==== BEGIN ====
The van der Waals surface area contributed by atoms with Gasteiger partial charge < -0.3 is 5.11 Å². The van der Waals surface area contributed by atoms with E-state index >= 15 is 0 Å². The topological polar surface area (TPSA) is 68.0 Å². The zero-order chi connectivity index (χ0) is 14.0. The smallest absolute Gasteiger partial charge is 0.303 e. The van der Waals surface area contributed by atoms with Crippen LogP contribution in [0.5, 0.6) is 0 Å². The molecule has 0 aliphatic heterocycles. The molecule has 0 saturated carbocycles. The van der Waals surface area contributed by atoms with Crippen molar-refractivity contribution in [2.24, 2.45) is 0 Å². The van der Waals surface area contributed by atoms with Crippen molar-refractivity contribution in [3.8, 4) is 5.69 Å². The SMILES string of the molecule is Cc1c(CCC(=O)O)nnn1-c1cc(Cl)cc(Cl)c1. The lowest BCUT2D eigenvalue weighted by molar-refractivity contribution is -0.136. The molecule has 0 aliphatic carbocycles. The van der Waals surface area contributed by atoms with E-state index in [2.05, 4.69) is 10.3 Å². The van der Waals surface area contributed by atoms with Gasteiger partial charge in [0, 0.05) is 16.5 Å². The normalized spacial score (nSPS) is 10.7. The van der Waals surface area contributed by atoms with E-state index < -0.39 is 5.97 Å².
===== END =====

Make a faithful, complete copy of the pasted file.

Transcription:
The van der Waals surface area contributed by atoms with Gasteiger partial charge < -0.3 is 5.11 Å². The van der Waals surface area contributed by atoms with E-state index >= 15 is 0 Å². The topological polar surface area (TPSA) is 68.0 Å². The zero-order chi connectivity index (χ0) is 14.0. The smallest absolute Gasteiger partial charge is 0.303 e. The van der Waals surface area contributed by atoms with Crippen LogP contribution in [0.5, 0.6) is 0 Å². The molecule has 0 aliphatic heterocycles. The molecule has 0 saturated carbocycles. The van der Waals surface area contributed by atoms with Crippen molar-refractivity contribution in [2.24, 2.45) is 0 Å². The van der Waals surface area contributed by atoms with Crippen molar-refractivity contribution in [3.8, 4) is 5.69 Å². The SMILES string of the molecule is Cc1c(CCC(=O)O)nnn1-c1cc(Cl)cc(Cl)c1. The lowest BCUT2D eigenvalue weighted by molar-refractivity contribution is -0.136. The molecule has 0 aliphatic carbocycles. The van der Waals surface area contributed by atoms with E-state index in [2.05, 4.69) is 10.3 Å². The van der Waals surface area contributed by atoms with Gasteiger partial charge in [0, 0.05) is 16.5 Å². The normalized spacial score (nSPS) is 10.7. The van der Waals surface area contributed by atoms with E-state index < -0.39 is 5.97 Å².